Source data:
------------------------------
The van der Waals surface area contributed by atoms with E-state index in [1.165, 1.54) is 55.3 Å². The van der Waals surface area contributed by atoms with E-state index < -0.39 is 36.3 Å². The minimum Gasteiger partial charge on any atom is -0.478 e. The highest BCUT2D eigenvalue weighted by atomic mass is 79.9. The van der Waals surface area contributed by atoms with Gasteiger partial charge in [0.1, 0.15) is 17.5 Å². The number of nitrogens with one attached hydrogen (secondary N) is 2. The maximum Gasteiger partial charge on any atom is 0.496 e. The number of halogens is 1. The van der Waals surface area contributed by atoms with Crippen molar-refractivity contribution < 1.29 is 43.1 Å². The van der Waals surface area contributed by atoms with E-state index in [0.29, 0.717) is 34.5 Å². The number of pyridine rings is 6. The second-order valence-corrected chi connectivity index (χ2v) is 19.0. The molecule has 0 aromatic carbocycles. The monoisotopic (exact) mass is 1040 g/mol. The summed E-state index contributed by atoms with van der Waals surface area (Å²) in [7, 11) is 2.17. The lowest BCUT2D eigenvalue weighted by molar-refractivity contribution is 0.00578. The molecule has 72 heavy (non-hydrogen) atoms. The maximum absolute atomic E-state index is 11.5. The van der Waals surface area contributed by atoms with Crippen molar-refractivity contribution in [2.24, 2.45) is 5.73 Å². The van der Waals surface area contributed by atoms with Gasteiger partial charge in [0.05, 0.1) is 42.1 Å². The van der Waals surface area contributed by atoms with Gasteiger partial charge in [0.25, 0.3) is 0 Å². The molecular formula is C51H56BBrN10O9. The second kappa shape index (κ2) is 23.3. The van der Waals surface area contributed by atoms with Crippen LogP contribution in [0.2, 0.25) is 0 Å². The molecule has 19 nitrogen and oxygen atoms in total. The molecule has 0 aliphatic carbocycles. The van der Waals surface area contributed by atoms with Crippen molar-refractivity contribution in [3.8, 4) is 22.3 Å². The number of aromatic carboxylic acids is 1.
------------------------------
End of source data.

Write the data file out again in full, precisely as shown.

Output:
The van der Waals surface area contributed by atoms with E-state index in [1.165, 1.54) is 55.3 Å². The van der Waals surface area contributed by atoms with E-state index < -0.39 is 36.3 Å². The minimum Gasteiger partial charge on any atom is -0.478 e. The highest BCUT2D eigenvalue weighted by atomic mass is 79.9. The van der Waals surface area contributed by atoms with Gasteiger partial charge in [0.1, 0.15) is 17.5 Å². The number of nitrogens with one attached hydrogen (secondary N) is 2. The maximum Gasteiger partial charge on any atom is 0.496 e. The number of halogens is 1. The van der Waals surface area contributed by atoms with Crippen molar-refractivity contribution < 1.29 is 43.1 Å². The van der Waals surface area contributed by atoms with E-state index in [0.29, 0.717) is 34.5 Å². The number of pyridine rings is 6. The second-order valence-corrected chi connectivity index (χ2v) is 19.0. The molecule has 0 aromatic carbocycles. The monoisotopic (exact) mass is 1040 g/mol. The summed E-state index contributed by atoms with van der Waals surface area (Å²) in [7, 11) is 2.17. The lowest BCUT2D eigenvalue weighted by molar-refractivity contribution is 0.00578. The molecule has 72 heavy (non-hydrogen) atoms. The maximum absolute atomic E-state index is 11.5. The van der Waals surface area contributed by atoms with Crippen molar-refractivity contribution in [2.24, 2.45) is 5.73 Å². The van der Waals surface area contributed by atoms with Gasteiger partial charge in [0.05, 0.1) is 42.1 Å². The van der Waals surface area contributed by atoms with Gasteiger partial charge in [0.25, 0.3) is 0 Å². The molecular formula is C51H56BBrN10O9. The second kappa shape index (κ2) is 23.3. The van der Waals surface area contributed by atoms with Crippen LogP contribution in [0.2, 0.25) is 0 Å². The molecule has 19 nitrogen and oxygen atoms in total. The molecule has 0 aliphatic carbocycles. The van der Waals surface area contributed by atoms with Crippen molar-refractivity contribution in [3.8, 4) is 22.3 Å². The number of aromatic carboxylic acids is 1.